34 Then Jephthah came to his home at Mizpah; and there was his daughter coming out to meet him with timbrels and with dancing. She was his only child; he had no son or daughter except her. 35 When he saw her, he tore his clothes, and said, “Alas, my daughter! You have brought me very low; you have become the cause of great trouble to me. For I have opened my mouth to the Lord, and I cannot take back my vow.” 36 She said to him, “My father, if you have opened your mouth to the Lord, do to me according to what has gone out of your mouth, now that the Lord has given you vengeance against your enemies, the Ammonites.” 37 And she said to her father, “Let this thing be done for me: Grant me two months, so that I may go and wander[b] on the mountains, and bewail my virginity, my companions and I.” 38 “Go,” he said and sent her away for two months. So she departed, she and her companions, and bewailed her virginity on the mountains. 39 At the end of two months, she returned to her father, who did with her according to the vow he had made. She had never slept with a man. So there arose an Israelite custom that 40 for four days every year the daughters of Israel would go out to lament the daughter of Jephthah the Gileadite.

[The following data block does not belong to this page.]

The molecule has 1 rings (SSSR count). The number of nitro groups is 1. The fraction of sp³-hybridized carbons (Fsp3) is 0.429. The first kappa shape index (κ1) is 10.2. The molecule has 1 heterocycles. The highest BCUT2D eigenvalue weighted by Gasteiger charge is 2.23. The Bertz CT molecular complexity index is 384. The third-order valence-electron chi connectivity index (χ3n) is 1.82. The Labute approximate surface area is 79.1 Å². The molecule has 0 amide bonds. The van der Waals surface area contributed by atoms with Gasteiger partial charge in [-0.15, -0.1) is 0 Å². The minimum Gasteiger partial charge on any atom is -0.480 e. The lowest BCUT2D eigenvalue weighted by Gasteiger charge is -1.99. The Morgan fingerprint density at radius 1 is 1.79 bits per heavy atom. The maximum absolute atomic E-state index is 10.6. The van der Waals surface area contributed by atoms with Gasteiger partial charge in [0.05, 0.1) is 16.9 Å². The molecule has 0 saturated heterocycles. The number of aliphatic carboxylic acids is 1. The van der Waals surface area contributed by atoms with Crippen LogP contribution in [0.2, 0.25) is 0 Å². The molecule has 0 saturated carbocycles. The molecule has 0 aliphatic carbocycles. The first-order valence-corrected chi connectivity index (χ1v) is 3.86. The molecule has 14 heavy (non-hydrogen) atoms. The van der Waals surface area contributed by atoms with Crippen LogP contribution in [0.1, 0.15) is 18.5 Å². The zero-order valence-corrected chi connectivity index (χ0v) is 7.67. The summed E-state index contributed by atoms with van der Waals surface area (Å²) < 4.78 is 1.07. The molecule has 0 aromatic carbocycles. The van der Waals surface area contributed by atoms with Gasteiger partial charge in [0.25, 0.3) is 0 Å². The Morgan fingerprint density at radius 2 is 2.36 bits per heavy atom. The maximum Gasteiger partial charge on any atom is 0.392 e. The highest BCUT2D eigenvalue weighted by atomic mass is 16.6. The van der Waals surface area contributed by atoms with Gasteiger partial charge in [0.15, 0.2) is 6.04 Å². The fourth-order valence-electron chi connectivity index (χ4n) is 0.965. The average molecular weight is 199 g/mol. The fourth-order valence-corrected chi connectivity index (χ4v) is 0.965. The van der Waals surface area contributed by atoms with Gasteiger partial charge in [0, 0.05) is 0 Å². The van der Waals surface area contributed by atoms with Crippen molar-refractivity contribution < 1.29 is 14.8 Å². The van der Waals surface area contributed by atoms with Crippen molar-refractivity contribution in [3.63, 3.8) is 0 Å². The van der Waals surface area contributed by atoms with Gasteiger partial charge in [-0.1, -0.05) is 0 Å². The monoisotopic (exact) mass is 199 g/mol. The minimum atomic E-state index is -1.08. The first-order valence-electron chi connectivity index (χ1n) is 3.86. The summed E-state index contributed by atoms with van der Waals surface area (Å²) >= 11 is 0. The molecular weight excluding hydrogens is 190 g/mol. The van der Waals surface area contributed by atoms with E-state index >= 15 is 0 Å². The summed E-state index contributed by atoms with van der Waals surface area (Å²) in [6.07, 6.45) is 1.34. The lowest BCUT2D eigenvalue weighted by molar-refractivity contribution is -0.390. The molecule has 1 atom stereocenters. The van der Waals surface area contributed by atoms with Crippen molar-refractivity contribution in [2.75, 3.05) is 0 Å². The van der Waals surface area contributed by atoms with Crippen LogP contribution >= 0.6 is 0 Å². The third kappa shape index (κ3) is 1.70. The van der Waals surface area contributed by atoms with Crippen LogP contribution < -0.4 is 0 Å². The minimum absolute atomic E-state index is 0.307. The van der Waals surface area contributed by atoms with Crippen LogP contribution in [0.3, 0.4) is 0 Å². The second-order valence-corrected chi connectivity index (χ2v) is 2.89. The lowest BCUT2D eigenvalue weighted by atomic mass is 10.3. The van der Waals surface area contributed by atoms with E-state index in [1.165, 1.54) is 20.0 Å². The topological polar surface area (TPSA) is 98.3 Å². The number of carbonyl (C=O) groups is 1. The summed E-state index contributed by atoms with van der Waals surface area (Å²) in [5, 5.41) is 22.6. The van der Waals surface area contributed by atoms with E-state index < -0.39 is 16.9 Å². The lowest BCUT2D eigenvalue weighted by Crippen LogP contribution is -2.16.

[i] The term scapegoating comes from the tradition, described in Leviticus 16, where the collective sins of the Israeli people are put onto a goat who is then sent out into the wilderness to die to appease God. Jephthah’s sin of not trusting God is placed on his daughter who is given as a burnt offering to God.